Researchers announced Saturday they discovered wreckage of the lost warship the USS Indianapolis, 72 years after the World War II cruiser was torpedoed by a Japanese submarine.
The wreckage was found in the Philippine Sea 5.5 kilometers (3.4 miles) below the surface, according to philanthropist and Microsoft co-founder Paul Allen, who headed the civilian research crew that located the ship.
The ship was hit in the final days of World War II just after completing a secret mission delivering parts of the atomic bomb used in Hiroshima.
The vessel sank in just 12 minutes, meaning it was unable to send a distress signal or deploy life-saving equipment, according to the history division of the US Navy.
Some 800 of the ship's 1,196 sailors and marines initially survived the maritime disaster, but only 316 ultimately lived after enduring several days in shark-infested waters where they also faced risks of dehydration and drowning. Of those survivors, 22 are still alive today, the US Navy said.
"To be able to honor the brave men of the USS Indianapolis and their families through the discovery of a ship that played such a significant role in ending World War II is truly humbling," said Allen.
"As Americans, we all owe a debt of gratitude to the crew for their courage, persistence and sacrifice in the face of horrendous circumstances."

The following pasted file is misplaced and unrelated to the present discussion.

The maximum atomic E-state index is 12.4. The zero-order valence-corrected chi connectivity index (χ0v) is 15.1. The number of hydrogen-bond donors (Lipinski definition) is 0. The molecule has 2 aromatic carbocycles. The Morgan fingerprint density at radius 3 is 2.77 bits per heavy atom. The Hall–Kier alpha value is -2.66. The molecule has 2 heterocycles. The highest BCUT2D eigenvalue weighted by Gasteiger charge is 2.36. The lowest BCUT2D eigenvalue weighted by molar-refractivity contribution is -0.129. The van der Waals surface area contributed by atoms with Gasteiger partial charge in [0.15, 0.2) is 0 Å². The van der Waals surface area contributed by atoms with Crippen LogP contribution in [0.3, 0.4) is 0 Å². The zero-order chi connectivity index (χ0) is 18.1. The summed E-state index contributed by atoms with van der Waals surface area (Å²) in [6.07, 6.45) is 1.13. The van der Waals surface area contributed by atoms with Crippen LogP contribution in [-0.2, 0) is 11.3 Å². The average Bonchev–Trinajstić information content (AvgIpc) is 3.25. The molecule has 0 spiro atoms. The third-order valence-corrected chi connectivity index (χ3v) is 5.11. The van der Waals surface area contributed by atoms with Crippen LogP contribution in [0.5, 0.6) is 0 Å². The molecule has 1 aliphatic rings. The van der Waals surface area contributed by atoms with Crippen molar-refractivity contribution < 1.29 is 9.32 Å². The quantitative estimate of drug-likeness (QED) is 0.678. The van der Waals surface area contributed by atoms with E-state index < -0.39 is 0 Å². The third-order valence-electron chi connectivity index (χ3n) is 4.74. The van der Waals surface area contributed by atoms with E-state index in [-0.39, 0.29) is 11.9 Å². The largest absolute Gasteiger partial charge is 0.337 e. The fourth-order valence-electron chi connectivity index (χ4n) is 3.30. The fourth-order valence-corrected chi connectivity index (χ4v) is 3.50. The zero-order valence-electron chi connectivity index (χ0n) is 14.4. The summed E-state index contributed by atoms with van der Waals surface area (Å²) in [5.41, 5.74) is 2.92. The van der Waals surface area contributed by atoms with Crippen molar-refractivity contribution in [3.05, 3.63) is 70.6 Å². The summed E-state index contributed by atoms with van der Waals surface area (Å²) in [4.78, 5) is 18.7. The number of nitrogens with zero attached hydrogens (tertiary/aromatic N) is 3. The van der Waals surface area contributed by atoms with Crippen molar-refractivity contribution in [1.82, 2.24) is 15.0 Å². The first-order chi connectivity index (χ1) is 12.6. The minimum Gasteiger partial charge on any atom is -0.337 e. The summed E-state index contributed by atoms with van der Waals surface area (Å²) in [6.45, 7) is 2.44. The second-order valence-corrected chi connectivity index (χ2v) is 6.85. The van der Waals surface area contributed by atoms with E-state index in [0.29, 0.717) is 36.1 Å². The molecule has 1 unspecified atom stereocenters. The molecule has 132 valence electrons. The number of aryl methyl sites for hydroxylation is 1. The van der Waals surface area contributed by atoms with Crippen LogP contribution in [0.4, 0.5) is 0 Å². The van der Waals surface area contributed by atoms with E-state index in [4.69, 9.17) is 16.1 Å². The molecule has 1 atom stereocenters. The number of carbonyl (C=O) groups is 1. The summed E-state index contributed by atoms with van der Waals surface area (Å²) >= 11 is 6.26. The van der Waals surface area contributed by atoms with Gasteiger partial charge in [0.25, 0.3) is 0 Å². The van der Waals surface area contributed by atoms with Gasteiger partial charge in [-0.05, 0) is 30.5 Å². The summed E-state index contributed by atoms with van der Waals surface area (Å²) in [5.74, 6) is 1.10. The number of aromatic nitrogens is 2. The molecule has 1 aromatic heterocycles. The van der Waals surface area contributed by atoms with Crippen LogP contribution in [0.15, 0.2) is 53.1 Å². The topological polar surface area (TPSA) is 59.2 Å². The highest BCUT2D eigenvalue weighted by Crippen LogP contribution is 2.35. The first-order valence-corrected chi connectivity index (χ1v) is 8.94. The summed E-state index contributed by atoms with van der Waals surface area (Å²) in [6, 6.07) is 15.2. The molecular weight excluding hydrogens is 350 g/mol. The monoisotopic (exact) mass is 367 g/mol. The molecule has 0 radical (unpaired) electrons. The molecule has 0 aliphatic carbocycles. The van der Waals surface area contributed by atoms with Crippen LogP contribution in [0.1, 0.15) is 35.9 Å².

"While our search for the rest of the wreckage will continue, I hope everyone connected to this historic ship will feel some measure of closure at this discovery so long in coming."
Allen posted several photos of the wreckage on his Twitter account, including images of the ship's anchor and bell.
- 'Never be forgotten' -
Before it was struck the USS Indianapolis was advancing towards the Philippines to deliver atomic bomb parts to Tinian island.
But four days after completing that mission, on July 30, 1945, it was spotted by a Japanese submarine that fired six torpedoes at the vessel.
The Indianapolis burst into flames when one hit a magazine near the fuel bunker and another struck the ship's bow.
Others have searched for the Indianapolis in the past, but the wreckage location long eluded researchers.
But last year Richard Hulver, a historian with the Naval History and Heritage Command, identified a naval landing craft that had documented a sighting of the vessel hours before it was hit.
The research team then developed an estimated position, which covered a vast 600 square miles of open ocean.
The Navy called the ship's discovery "significant" given the "depth of the water in which the ship was lost."
Allen recently acquired and retrofitted the 250-foot R/V Petrel research vessel, which has equipment capable of diving 6,000 meters (19,685 feet) deep.
His team is currently surveying the full site and plans to give a live tour of the wreckage in the coming weeks. Since the sunken ship is a war grave, it is protected by US law from being disturbed.
The search vessel's crew has been working in collaboration with Navy authorities and is developing plans to honor survivors still living as well as the families of the deceased.
"Even in the worst defeats and disasters there is valor and sacrifice that deserves to never be forgotten," said Sam Cox, the Naval history command's director.